Thomas Hardy

by Claire Tomalin

Thomas Hardy's fame today, almost 70 years after his death,
rests on great novels like THE RETURN OF THE NATIVE, TESS OF THE
to learn from biographer Claire Tomalin that he considered himself
mainly a poet who wrote novels only for the money. Taking him at
his word, Tomalin devotes major attention throughout her book to
how his poetry reflects the twists and turns of his career, the
people he knew and loved (or disliked) and the places he

Tomalin has been involved in British literary journalism for many
years. A few years ago she wrote an engrossing book about Ellen
Ternan, the young actress with whom Charles Dickens carried on a
secret affair toward the end of his life. Her study of Hardy also
looks at her subject's private life, but she functions also as a
literary critic, subjecting Hardy's novels, poetry, short stories
and other writings to a good deal of clear-eyed and fair-minded
critical appraisal. The book, however, gets off to a slow start.
She takes a chapter or two to find the right biographical voice,
but once she has found it, she uses it skillfully indeed.

What readers are likely to find new in her book is its detailed
attention to Hardy's poetry. He wrote over a thousand poems, many
of them closely reflecting his life experience, and Tomalin's text
is sprinkled liberally with samples. Read purely as poetry they are
mostly excellent, but as here skillfully related to the events that
prompted them, they take on even greater interest. On the evidence
of this book, Hardy seems woefully underrepresented in most
anthologies of British poetry.

Hardy was born in 1840 to a family of humble construction workers
in Dorset on the channel coast of England southwest of London. He
seemed headed for a humdrum career in architecture until he got the
writing bug and produced a controversial novel that no publisher
would touch. He was, however, sufficiently encouraged to keep at
it, and the publication of DESPERATE REMEDIES in 1871 began his
career's upward climb. He never attended a university, married the
daughter of a country clergyman and was only gradually accepted by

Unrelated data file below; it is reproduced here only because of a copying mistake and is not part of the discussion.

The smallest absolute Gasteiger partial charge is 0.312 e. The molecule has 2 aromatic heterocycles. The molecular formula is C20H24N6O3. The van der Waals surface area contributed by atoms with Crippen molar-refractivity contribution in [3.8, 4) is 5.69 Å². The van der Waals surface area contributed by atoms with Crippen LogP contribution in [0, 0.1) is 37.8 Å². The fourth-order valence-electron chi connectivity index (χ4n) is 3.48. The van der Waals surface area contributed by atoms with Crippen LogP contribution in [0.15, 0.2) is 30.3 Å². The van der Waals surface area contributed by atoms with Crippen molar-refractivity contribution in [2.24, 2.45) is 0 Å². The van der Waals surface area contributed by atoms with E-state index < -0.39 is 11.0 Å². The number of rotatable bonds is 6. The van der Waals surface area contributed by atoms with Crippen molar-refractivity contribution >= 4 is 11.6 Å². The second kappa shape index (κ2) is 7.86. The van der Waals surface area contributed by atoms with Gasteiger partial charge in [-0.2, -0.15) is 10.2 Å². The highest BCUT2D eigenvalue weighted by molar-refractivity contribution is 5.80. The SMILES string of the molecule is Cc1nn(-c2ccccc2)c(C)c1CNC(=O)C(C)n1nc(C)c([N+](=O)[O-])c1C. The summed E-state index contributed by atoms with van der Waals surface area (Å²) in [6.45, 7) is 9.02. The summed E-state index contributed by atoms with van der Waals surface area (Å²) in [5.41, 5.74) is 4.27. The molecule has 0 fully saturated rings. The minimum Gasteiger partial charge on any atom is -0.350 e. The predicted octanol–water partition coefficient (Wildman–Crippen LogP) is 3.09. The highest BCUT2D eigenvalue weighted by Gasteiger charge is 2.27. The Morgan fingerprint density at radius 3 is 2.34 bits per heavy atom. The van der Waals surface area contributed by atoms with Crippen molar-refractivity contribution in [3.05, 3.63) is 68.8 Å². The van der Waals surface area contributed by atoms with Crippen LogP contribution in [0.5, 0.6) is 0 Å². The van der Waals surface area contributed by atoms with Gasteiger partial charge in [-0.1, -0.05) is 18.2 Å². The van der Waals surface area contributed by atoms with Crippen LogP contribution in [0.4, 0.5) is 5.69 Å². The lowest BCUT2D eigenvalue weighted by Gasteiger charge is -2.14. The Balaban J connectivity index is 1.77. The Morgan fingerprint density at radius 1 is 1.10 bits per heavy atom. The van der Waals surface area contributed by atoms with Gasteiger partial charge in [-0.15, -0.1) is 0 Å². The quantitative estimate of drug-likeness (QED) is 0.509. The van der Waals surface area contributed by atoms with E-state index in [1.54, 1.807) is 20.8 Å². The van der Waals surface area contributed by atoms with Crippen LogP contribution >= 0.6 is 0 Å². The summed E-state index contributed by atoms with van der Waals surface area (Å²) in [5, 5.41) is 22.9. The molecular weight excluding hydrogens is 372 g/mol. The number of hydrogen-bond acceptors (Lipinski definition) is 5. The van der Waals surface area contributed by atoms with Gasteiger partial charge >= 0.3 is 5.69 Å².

the class-conscious English society of his time. As his fame slowly
grew, his marriage soured, and by the time Emma Hardy died in 1912,
the couple was living as if separated even though they resided in
the same house (Tomalin calls the situation one of "mutual
incomprehension"). Emma complained in a letter that "he understands
only the women he invents --- the others not at all." Hardy's
second marriage, to a young admirer, seems in Tomalin's rendering
to have been not much more successful --- Florence Hardy comes
across as temperamental, easily offended and generally

Hardy also lost his Christian faith, a fact that may be reflected
in the bleak emotional landscape of his later novels, whose
characters struggle, usually vainly, against malignant natural and
cultural forces they cannot control. Yet Hardy characteristically
continued to attend church services now and then, explaining lamely
that it was good for people "to get clean and come together once a
week." The man Hardy, Tomalin says, was "hard to know."

Once Hardy became "seriously rich" and famous, he took to enjoying
high life among England's literary and social elite. He always
insisted that he be buried in his beloved Dorset rather than in
Westminster Abbey, but his friends overruled him after his death
and there was a full-dress Westminster burial of his ashes, with A.
E. Houseman, Kipling, Shaw and Galsworthy among the pallbearers.
His heart, however, was first removed and buried in his hometown of
Dorchester. Even in death, Hardy managed to have the best of both
of his worlds.

Reviewed by Robert Finn ( on January 23, 2011

Thomas Hardy
by Claire Tomalin

  • Publication Date: January 18, 2007
  • Genres: Biography, Nonfiction
  • Hardcover: 512 pages
  • Publisher: Penguin Press HC, The
  • ISBN-10: 1594201188
  • ISBN-13: 9781594201189